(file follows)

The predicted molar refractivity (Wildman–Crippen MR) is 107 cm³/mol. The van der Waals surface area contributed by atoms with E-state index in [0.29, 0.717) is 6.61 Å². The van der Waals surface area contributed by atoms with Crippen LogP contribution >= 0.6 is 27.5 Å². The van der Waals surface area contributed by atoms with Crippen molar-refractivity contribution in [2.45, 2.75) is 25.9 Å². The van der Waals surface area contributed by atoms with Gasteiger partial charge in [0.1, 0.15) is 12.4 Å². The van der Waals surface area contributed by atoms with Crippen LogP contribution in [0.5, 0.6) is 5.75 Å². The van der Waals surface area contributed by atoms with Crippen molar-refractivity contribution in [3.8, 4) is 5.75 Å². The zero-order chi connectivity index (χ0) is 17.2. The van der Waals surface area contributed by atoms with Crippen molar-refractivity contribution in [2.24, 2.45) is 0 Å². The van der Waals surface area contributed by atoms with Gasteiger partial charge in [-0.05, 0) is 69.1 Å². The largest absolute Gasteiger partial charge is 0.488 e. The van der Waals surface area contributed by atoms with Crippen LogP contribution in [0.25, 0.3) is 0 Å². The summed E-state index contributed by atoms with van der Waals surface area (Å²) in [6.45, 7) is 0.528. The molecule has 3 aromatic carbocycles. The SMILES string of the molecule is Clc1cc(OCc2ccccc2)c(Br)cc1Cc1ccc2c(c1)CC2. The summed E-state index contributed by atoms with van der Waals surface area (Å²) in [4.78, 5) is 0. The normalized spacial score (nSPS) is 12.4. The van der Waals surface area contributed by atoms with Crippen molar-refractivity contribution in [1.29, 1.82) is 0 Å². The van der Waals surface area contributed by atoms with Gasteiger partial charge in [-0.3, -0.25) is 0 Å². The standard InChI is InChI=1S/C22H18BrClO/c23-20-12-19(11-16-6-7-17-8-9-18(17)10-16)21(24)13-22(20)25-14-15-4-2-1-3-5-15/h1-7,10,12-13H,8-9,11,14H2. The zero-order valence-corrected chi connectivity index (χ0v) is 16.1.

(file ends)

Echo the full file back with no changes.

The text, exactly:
The predicted molar refractivity (Wildman–Crippen MR) is 107 cm³/mol. The van der Waals surface area contributed by atoms with E-state index in [0.29, 0.717) is 6.61 Å². The van der Waals surface area contributed by atoms with Crippen LogP contribution >= 0.6 is 27.5 Å². The van der Waals surface area contributed by atoms with Crippen molar-refractivity contribution in [2.45, 2.75) is 25.9 Å². The van der Waals surface area contributed by atoms with Gasteiger partial charge in [0.1, 0.15) is 12.4 Å². The van der Waals surface area contributed by atoms with Crippen LogP contribution in [0.5, 0.6) is 5.75 Å². The van der Waals surface area contributed by atoms with Crippen molar-refractivity contribution in [3.8, 4) is 5.75 Å². The zero-order chi connectivity index (χ0) is 17.2. The van der Waals surface area contributed by atoms with Crippen molar-refractivity contribution in [2.24, 2.45) is 0 Å². The van der Waals surface area contributed by atoms with Gasteiger partial charge in [-0.05, 0) is 69.1 Å². The largest absolute Gasteiger partial charge is 0.488 e. The van der Waals surface area contributed by atoms with Crippen LogP contribution in [0.25, 0.3) is 0 Å². The summed E-state index contributed by atoms with van der Waals surface area (Å²) in [6.45, 7) is 0.528. The molecule has 3 aromatic carbocycles. The SMILES string of the molecule is Clc1cc(OCc2ccccc2)c(Br)cc1Cc1ccc2c(c1)CC2. The summed E-state index contributed by atoms with van der Waals surface area (Å²) in [4.78, 5) is 0. The normalized spacial score (nSPS) is 12.4. The van der Waals surface area contributed by atoms with Crippen molar-refractivity contribution in [1.29, 1.82) is 0 Å². The van der Waals surface area contributed by atoms with Gasteiger partial charge in [-0.3, -0.25) is 0 Å². The standard InChI is InChI=1S/C22H18BrClO/c23-20-12-19(11-16-6-7-17-8-9-18(17)10-16)21(24)13-22(20)25-14-15-4-2-1-3-5-15/h1-7,10,12-13H,8-9,11,14H2. The zero-order valence-corrected chi connectivity index (χ0v) is 16.1.